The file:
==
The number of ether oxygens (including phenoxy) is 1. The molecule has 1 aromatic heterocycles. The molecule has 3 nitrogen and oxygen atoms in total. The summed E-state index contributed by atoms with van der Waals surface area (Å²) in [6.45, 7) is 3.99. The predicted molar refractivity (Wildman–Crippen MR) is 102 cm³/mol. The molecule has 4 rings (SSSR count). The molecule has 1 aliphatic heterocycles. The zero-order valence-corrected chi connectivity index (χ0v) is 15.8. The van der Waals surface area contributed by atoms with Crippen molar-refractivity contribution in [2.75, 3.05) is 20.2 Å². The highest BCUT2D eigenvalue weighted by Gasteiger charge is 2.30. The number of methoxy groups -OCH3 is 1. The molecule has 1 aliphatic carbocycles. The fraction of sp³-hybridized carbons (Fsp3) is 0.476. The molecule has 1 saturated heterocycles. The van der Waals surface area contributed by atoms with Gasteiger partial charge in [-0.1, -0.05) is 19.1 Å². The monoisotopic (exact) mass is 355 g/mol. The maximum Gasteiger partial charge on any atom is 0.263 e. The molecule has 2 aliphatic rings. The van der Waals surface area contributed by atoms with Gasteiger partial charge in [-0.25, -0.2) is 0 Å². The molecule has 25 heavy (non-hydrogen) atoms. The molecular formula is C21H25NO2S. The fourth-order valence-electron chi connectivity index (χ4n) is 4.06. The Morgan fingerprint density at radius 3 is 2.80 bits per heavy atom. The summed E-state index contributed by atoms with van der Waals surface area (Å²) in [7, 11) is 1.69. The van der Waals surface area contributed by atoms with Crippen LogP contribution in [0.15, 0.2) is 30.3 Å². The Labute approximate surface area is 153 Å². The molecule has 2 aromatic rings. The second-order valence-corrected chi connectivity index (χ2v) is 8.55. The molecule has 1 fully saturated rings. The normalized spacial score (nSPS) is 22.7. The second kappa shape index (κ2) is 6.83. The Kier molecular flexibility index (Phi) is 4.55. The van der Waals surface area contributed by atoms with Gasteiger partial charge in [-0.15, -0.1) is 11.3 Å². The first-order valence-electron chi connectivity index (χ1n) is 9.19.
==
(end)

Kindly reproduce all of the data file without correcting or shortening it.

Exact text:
The number of ether oxygens (including phenoxy) is 1. The molecule has 1 aromatic heterocycles. The molecule has 3 nitrogen and oxygen atoms in total. The summed E-state index contributed by atoms with van der Waals surface area (Å²) in [6.45, 7) is 3.99. The predicted molar refractivity (Wildman–Crippen MR) is 102 cm³/mol. The molecule has 4 rings (SSSR count). The molecule has 1 aliphatic heterocycles. The zero-order valence-corrected chi connectivity index (χ0v) is 15.8. The van der Waals surface area contributed by atoms with Crippen molar-refractivity contribution in [2.75, 3.05) is 20.2 Å². The highest BCUT2D eigenvalue weighted by Gasteiger charge is 2.30. The number of methoxy groups -OCH3 is 1. The molecule has 1 aliphatic carbocycles. The fraction of sp³-hybridized carbons (Fsp3) is 0.476. The molecule has 1 saturated heterocycles. The van der Waals surface area contributed by atoms with Gasteiger partial charge in [-0.1, -0.05) is 19.1 Å². The monoisotopic (exact) mass is 355 g/mol. The maximum Gasteiger partial charge on any atom is 0.263 e. The molecule has 2 aliphatic rings. The van der Waals surface area contributed by atoms with Gasteiger partial charge in [-0.25, -0.2) is 0 Å². The molecule has 25 heavy (non-hydrogen) atoms. The molecular formula is C21H25NO2S. The fourth-order valence-electron chi connectivity index (χ4n) is 4.06. The Morgan fingerprint density at radius 3 is 2.80 bits per heavy atom. The summed E-state index contributed by atoms with van der Waals surface area (Å²) in [7, 11) is 1.69. The van der Waals surface area contributed by atoms with Crippen LogP contribution in [0.15, 0.2) is 30.3 Å². The Labute approximate surface area is 153 Å². The molecule has 2 aromatic rings. The second-order valence-corrected chi connectivity index (χ2v) is 8.55. The molecule has 1 fully saturated rings. The normalized spacial score (nSPS) is 22.7. The second kappa shape index (κ2) is 6.83. The Kier molecular flexibility index (Phi) is 4.55. The van der Waals surface area contributed by atoms with Gasteiger partial charge in [-0.15, -0.1) is 11.3 Å². The first-order valence-electron chi connectivity index (χ1n) is 9.19.